Superannuation for the suddenly single

Found yourself separated and suddenly single later in life? Life often has different plans for us than we may have imagined.

Life after divorce (or separation) might bring with it a whole range of new things, including the need to rediscover yourself, dipping your toe back in the dating pool (hellooo Tinder) and revisiting your plans for the future, in particular, your financial plans.

An essential financial aspect to consider here is your superannuation and retirement plans to make sure you are on track and not at risk of struggling in your later years.

According to the Association of Superannuation Funds of Australia (AFSA), a single person requires a lump sum of $595,000 to live a comfortable retirement, and this is on top of owning your own home.

If this sum sounds a little daunting, don’t freak out. There are steps you can take now to boost your super and ensure your divorce doesn’t derail your financial future.

Get the basics right

If you haven’t already gotten your superannuation in order, this should be the first step on your action plan.

This should include:

  • Understand the basics of how superannuation works.
  • Making sure your superannuation balance is consolidated into a single account, where possible.
  • Reviewing your superannuation account to make sure your fees are reasonable, and investments are suitable for your needs and risk tolerance.

Adding extra to super

Topping up your superannuation is a great way to boost your retirement, particularly for those in the higher income tax brackets.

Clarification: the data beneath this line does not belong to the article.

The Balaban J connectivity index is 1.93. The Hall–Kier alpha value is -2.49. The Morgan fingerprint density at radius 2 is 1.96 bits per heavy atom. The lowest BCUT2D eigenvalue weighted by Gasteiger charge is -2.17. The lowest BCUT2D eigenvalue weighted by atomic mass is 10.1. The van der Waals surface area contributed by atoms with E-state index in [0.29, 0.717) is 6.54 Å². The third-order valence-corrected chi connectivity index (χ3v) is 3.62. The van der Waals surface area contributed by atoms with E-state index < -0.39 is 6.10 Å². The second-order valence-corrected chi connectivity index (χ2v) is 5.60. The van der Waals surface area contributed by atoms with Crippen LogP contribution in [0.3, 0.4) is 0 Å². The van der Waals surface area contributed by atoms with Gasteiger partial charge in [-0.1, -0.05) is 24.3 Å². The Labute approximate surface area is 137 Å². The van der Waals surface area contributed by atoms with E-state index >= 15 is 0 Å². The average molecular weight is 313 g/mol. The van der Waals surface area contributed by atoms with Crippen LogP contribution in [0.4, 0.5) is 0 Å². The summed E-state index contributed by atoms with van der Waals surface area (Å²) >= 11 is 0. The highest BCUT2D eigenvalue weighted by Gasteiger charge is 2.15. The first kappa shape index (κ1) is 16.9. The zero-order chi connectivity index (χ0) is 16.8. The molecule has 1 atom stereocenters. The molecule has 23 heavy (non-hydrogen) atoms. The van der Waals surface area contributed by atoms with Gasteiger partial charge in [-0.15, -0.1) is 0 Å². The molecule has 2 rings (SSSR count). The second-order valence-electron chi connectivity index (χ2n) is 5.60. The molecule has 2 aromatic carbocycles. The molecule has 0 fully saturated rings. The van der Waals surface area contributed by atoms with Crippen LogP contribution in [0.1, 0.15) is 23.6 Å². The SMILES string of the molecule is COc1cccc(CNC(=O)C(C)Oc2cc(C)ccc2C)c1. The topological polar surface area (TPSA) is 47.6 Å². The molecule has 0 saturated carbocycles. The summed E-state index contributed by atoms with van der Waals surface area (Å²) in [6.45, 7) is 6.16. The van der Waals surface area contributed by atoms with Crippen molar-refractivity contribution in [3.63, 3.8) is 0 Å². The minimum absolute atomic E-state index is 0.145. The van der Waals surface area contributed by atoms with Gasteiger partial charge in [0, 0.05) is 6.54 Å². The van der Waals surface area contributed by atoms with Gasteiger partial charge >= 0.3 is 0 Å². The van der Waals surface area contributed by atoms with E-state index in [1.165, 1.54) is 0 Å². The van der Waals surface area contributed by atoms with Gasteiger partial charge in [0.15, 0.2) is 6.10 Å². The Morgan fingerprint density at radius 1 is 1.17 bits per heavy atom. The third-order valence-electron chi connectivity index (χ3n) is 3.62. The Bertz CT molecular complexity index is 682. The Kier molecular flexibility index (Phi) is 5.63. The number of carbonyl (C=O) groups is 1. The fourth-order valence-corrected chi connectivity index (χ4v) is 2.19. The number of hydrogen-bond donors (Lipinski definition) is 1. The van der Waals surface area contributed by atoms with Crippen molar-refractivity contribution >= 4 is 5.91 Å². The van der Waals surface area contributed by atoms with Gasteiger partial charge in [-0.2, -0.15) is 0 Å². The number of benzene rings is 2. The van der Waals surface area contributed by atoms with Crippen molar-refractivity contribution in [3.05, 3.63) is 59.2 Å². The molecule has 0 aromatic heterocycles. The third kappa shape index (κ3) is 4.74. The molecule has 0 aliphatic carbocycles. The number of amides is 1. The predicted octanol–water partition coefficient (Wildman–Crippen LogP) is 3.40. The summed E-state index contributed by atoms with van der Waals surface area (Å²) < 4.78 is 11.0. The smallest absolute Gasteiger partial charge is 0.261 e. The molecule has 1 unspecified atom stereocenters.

Salary sacrificing allows you to direct a portion of your salary to superannuation pre-tax, so that you will only pay the superannuation tax rate of 15% instead of your marginal tax rate.

The sooner you can start adding extra to super, the better, no matter how small the amount, thanks to the power of compound interest.

Re-evaluating your Career Path

When was the last time you re-evaluated your career path? If your career went on the backburner behind your relationship, parenthood, or just general life, it might be time to stoke up that career fire again.

Advancing your career can provide opportunities to increase your income and benefits, which also increases your employer contributions and ability to make additional superannuation contributions.

Investing for the long term

Not all superannuation investments were created equally…

Some investments are quite conservative, investing in cash, term deposits and other defensive investment types. These investments are lower in risk, which also means they generally offer lower returns.

Some investments are quite aggressive, investing in shares, property, and other growth investment types. These investments are higher in risk, which also means they generally offer higher returns.

If retirement is still quite a number of years away, now is the time when you can be aggressive with your investments – taking on a higher level of risk to gain higher potential for investment growth and returns, as you have a longer investment timeframe to ride out market fluctuations.

Make sure you are protected

You now need to look out for number one, so it’s essential to have a risk protection insurance plan in place to ensure you are covered in the event of death, disability, critical illness and/or the inability to work.

This cover might include:

  • Life Insurance
  • Total and Permanent Disability (TPD) Insurance
  • Trauma or Critical Illness Insurance
  • Income Protection Insurance

 

Life after divorce or separation takes some adjusting to and revisiting your plans for the future as a single can be daunting.

If you’ve found yourself starting over and are unsure where to start, reach out to a Financial Adviser who can help assess where you are now, set financial goals for your new future, and put a plan in place to help you secure your financial future!